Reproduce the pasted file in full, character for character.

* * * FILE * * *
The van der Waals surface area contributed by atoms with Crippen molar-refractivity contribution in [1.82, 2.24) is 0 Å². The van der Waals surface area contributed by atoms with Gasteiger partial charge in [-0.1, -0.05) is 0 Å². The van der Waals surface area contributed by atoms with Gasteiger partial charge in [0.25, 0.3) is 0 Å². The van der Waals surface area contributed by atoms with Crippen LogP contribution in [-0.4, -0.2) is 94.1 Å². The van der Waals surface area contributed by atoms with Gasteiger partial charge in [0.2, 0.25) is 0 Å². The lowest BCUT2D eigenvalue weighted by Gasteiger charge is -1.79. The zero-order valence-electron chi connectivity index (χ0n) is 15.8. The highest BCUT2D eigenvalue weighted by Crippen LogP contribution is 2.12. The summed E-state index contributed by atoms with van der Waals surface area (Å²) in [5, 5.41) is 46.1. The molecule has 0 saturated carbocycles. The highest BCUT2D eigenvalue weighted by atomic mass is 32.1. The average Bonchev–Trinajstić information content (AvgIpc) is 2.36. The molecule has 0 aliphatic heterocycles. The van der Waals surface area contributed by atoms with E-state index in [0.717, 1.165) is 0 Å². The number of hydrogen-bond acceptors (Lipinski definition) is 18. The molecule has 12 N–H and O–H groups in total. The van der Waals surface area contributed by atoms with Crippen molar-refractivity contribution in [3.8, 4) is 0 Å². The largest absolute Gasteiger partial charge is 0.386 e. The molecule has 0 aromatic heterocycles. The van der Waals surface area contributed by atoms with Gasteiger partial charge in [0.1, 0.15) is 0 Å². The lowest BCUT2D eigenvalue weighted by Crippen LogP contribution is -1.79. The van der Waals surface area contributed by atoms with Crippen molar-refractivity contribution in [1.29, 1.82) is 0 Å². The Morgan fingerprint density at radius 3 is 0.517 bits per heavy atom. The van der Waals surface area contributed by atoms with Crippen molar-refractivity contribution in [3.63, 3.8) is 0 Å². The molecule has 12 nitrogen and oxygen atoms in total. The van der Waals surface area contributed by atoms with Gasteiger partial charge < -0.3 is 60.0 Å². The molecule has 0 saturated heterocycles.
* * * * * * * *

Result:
The van der Waals surface area contributed by atoms with Crippen molar-refractivity contribution in [1.82, 2.24) is 0 Å². The van der Waals surface area contributed by atoms with Gasteiger partial charge in [-0.1, -0.05) is 0 Å². The van der Waals surface area contributed by atoms with Gasteiger partial charge in [0.25, 0.3) is 0 Å². The van der Waals surface area contributed by atoms with Crippen LogP contribution in [-0.4, -0.2) is 94.1 Å². The van der Waals surface area contributed by atoms with Gasteiger partial charge in [0.2, 0.25) is 0 Å². The lowest BCUT2D eigenvalue weighted by Gasteiger charge is -1.79. The zero-order valence-electron chi connectivity index (χ0n) is 15.8. The highest BCUT2D eigenvalue weighted by Crippen LogP contribution is 2.12. The summed E-state index contributed by atoms with van der Waals surface area (Å²) in [5, 5.41) is 46.1. The molecule has 0 saturated carbocycles. The highest BCUT2D eigenvalue weighted by atomic mass is 32.1. The average Bonchev–Trinajstić information content (AvgIpc) is 2.36. The molecule has 0 aliphatic heterocycles. The van der Waals surface area contributed by atoms with E-state index in [0.717, 1.165) is 0 Å². The number of hydrogen-bond acceptors (Lipinski definition) is 18. The molecule has 12 N–H and O–H groups in total. The van der Waals surface area contributed by atoms with Crippen molar-refractivity contribution in [3.8, 4) is 0 Å². The largest absolute Gasteiger partial charge is 0.386 e. The molecule has 0 aromatic heterocycles. The van der Waals surface area contributed by atoms with Gasteiger partial charge in [0.1, 0.15) is 0 Å². The lowest BCUT2D eigenvalue weighted by Crippen LogP contribution is -1.79. The van der Waals surface area contributed by atoms with Crippen molar-refractivity contribution in [1.29, 1.82) is 0 Å². The Morgan fingerprint density at radius 3 is 0.517 bits per heavy atom. The van der Waals surface area contributed by atoms with Crippen molar-refractivity contribution in [3.63, 3.8) is 0 Å². The molecule has 12 nitrogen and oxygen atoms in total. The van der Waals surface area contributed by atoms with Gasteiger partial charge < -0.3 is 60.0 Å². The molecule has 0 saturated heterocycles.